Rolling on Loch Eck

Practice on Loch Eck

Anyway, this week I was completely focused on fixing the problem and, in the process, managed to forget the One Thing that has changed my roll from being hit and miss to being something I can depend on. This is my most important rolling discovery since … well, the last one. The trick is to flick my leading wrist back emphatically. It works beautifully in achieving perfect blade angle every time. But this week, my underwater brain succumbed to the law of Sudden Oxygen Deficiency (SOD) and decided to dispense with the One Thing altogether. So my first couple of rolls were laboured, to say the least. Fortunately, Alan’s brain was still working and he could plainly see the climbing blade angle that was the source of the trouble. As much as I would like to, I dare not yet make a declaration of bombproofness, as all too often I have proved that pride comes before a fail.

Alan with empty Loch Striven in background

Alan with empty Loch Striven in background

As we paddled past the sailing club once again, we were surprised to note that the crane had gone and that, barring a few whose owners had presumably slept in, all the yachts were now out of the water and were getting herded into their winter pen. That was fast work!

Back at our launch spot, we threw the kayaks on to the car roof and were home within 10 minutes. As we tucked our kayaks in for the night, it was with the reassurance that they would soon be back out on the water. Even if we don’t go far, it’s always good to go kayaking no matter what the season.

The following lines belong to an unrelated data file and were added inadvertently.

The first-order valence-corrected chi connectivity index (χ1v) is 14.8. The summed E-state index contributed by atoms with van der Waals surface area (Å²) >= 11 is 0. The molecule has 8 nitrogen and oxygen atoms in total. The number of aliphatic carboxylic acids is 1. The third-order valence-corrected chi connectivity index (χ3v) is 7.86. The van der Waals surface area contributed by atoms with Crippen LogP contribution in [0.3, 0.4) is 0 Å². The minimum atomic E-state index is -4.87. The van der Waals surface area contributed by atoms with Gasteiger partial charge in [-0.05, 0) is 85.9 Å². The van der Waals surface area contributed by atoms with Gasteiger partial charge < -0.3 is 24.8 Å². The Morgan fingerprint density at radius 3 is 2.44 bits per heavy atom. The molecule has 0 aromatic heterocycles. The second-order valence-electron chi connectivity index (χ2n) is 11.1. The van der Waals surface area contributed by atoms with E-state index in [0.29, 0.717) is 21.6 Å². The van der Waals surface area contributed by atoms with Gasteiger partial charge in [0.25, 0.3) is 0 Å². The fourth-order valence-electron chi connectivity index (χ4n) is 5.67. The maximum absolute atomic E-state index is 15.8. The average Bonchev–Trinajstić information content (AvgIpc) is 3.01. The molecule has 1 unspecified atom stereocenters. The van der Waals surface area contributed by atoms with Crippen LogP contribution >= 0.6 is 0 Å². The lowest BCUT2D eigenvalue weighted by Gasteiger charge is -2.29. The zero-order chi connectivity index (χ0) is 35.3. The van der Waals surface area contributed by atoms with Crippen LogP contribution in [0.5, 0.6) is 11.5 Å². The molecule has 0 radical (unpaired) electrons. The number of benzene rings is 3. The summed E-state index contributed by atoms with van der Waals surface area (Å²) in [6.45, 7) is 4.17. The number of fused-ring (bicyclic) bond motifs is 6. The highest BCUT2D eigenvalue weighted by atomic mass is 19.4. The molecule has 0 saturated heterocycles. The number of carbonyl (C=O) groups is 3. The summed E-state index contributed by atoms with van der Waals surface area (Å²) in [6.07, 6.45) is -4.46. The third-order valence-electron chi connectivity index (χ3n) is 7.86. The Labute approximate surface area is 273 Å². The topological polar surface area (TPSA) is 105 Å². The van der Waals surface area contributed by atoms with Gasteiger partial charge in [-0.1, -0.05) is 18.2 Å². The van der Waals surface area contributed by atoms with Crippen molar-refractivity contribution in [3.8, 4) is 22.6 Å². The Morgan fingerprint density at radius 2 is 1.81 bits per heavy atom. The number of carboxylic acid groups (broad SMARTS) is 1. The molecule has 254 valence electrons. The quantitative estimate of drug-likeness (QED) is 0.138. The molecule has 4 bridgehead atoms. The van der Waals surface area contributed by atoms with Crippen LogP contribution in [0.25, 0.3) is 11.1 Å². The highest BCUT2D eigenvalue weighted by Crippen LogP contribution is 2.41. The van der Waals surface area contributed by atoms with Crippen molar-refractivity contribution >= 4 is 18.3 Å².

Goals
There are no goals
There is no order
Paid for in laughter

Home
Is this my home
Been starting over
Bathe in the water

Home, Engineers

The kayak chronicles

It has come to my attention that, at an average of 2 excursions on the water per week, my backlog of potential blog posts is growing at an alarming rate. The only way to fully catch up would be to stop paddling for a bit and do nothing but blog, but that is rather a Catch 22 situation and asking too much. As a compromise, I’ll share with you the highlights of the past month or so:

  • MV Captayannis wreck, River Clyde

    A visit to the “sugar boat” (the MV Captayannis) in the Clyde off Helensburgh. I recall the night it was wrecked, and it was all the talk of my primary school the next day. The ship itself dates back to the 1940s (it was wrecked somewhat later, I hasten to add) and is now the home (or at least perch) of sea birds and other marine critters, for whom it provides a “fragrant” environment. Being able to view an historic and personally meaningful shipwreck above water is quite a unique opportunity and beats having to don a diving suit!

  • PS Waverly and kayakers in Kyles of Bute